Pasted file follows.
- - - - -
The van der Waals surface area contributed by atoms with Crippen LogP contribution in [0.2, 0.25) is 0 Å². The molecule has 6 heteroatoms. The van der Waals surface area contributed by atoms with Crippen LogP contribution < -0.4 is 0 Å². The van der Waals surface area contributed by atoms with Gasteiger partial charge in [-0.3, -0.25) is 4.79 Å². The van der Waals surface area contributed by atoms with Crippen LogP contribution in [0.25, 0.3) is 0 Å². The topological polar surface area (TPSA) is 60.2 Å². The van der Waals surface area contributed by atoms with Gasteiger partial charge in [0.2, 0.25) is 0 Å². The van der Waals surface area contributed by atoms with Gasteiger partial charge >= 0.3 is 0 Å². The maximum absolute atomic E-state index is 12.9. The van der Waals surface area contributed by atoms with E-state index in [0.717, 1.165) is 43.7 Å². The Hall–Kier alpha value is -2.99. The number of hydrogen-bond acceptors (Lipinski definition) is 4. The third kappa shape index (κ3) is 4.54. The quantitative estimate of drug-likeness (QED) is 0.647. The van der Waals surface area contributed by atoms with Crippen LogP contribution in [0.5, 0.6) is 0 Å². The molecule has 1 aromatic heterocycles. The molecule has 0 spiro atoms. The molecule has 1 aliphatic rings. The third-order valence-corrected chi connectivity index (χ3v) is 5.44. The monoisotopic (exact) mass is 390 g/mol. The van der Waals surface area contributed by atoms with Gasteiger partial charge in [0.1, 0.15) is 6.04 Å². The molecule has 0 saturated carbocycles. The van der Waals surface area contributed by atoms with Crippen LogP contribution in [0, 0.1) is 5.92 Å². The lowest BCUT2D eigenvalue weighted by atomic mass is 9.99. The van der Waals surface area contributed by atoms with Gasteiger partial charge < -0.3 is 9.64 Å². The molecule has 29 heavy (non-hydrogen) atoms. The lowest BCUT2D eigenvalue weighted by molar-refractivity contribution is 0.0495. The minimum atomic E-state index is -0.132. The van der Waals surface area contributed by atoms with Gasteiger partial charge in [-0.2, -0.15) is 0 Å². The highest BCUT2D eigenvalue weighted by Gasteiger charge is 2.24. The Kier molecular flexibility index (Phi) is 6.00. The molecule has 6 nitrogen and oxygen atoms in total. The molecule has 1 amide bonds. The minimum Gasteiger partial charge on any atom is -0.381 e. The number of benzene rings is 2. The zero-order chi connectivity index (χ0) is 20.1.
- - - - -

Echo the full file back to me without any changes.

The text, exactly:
The van der Waals surface area contributed by atoms with Crippen LogP contribution in [0.2, 0.25) is 0 Å². The molecule has 6 heteroatoms. The van der Waals surface area contributed by atoms with Crippen LogP contribution < -0.4 is 0 Å². The van der Waals surface area contributed by atoms with Gasteiger partial charge in [-0.3, -0.25) is 4.79 Å². The van der Waals surface area contributed by atoms with Crippen LogP contribution in [0.25, 0.3) is 0 Å². The topological polar surface area (TPSA) is 60.2 Å². The van der Waals surface area contributed by atoms with Gasteiger partial charge in [0.2, 0.25) is 0 Å². The van der Waals surface area contributed by atoms with Gasteiger partial charge >= 0.3 is 0 Å². The maximum absolute atomic E-state index is 12.9. The van der Waals surface area contributed by atoms with E-state index in [0.717, 1.165) is 43.7 Å². The Hall–Kier alpha value is -2.99. The number of hydrogen-bond acceptors (Lipinski definition) is 4. The third kappa shape index (κ3) is 4.54. The quantitative estimate of drug-likeness (QED) is 0.647. The van der Waals surface area contributed by atoms with Crippen LogP contribution in [0.5, 0.6) is 0 Å². The molecule has 1 aromatic heterocycles. The molecule has 0 spiro atoms. The molecule has 1 aliphatic rings. The third-order valence-corrected chi connectivity index (χ3v) is 5.44. The monoisotopic (exact) mass is 390 g/mol. The van der Waals surface area contributed by atoms with Gasteiger partial charge in [0.1, 0.15) is 6.04 Å². The molecule has 0 saturated carbocycles. The van der Waals surface area contributed by atoms with Crippen LogP contribution in [0, 0.1) is 5.92 Å². The lowest BCUT2D eigenvalue weighted by atomic mass is 9.99. The van der Waals surface area contributed by atoms with Gasteiger partial charge < -0.3 is 9.64 Å². The molecule has 29 heavy (non-hydrogen) atoms. The lowest BCUT2D eigenvalue weighted by molar-refractivity contribution is 0.0495. The minimum atomic E-state index is -0.132. The van der Waals surface area contributed by atoms with Gasteiger partial charge in [-0.2, -0.15) is 0 Å². The highest BCUT2D eigenvalue weighted by Gasteiger charge is 2.24. The Kier molecular flexibility index (Phi) is 6.00. The molecule has 6 nitrogen and oxygen atoms in total. The molecule has 1 amide bonds. The minimum Gasteiger partial charge on any atom is -0.381 e. The number of benzene rings is 2. The zero-order chi connectivity index (χ0) is 20.1.